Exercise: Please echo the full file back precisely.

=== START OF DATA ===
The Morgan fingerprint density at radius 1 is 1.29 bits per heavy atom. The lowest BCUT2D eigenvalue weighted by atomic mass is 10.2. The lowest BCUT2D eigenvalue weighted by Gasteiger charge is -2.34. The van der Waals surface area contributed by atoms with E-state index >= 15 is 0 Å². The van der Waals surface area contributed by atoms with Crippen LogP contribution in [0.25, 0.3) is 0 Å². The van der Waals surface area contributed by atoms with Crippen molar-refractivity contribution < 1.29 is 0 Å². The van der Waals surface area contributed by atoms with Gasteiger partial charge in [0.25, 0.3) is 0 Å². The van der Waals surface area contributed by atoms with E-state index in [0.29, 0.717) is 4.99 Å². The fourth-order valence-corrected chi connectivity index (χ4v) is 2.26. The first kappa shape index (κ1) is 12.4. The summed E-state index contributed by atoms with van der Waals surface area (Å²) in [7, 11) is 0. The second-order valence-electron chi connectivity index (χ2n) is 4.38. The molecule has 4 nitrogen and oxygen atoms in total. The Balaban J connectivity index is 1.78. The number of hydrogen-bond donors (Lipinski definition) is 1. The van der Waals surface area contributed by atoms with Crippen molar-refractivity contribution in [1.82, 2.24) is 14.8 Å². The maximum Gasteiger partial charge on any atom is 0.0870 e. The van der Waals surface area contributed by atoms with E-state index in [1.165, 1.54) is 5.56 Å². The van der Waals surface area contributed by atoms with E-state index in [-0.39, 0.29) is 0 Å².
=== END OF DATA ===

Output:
The Morgan fingerprint density at radius 1 is 1.29 bits per heavy atom. The lowest BCUT2D eigenvalue weighted by atomic mass is 10.2. The lowest BCUT2D eigenvalue weighted by Gasteiger charge is -2.34. The van der Waals surface area contributed by atoms with E-state index >= 15 is 0 Å². The van der Waals surface area contributed by atoms with Crippen LogP contribution in [0.25, 0.3) is 0 Å². The van der Waals surface area contributed by atoms with Crippen molar-refractivity contribution < 1.29 is 0 Å². The van der Waals surface area contributed by atoms with Gasteiger partial charge in [0.25, 0.3) is 0 Å². The van der Waals surface area contributed by atoms with E-state index in [0.29, 0.717) is 4.99 Å². The fourth-order valence-corrected chi connectivity index (χ4v) is 2.26. The first kappa shape index (κ1) is 12.4. The summed E-state index contributed by atoms with van der Waals surface area (Å²) in [7, 11) is 0. The second-order valence-electron chi connectivity index (χ2n) is 4.38. The molecule has 4 nitrogen and oxygen atoms in total. The Balaban J connectivity index is 1.78. The number of hydrogen-bond donors (Lipinski definition) is 1. The van der Waals surface area contributed by atoms with Crippen molar-refractivity contribution in [1.82, 2.24) is 14.8 Å². The maximum Gasteiger partial charge on any atom is 0.0870 e. The van der Waals surface area contributed by atoms with E-state index in [1.165, 1.54) is 5.56 Å². The van der Waals surface area contributed by atoms with E-state index in [-0.39, 0.29) is 0 Å².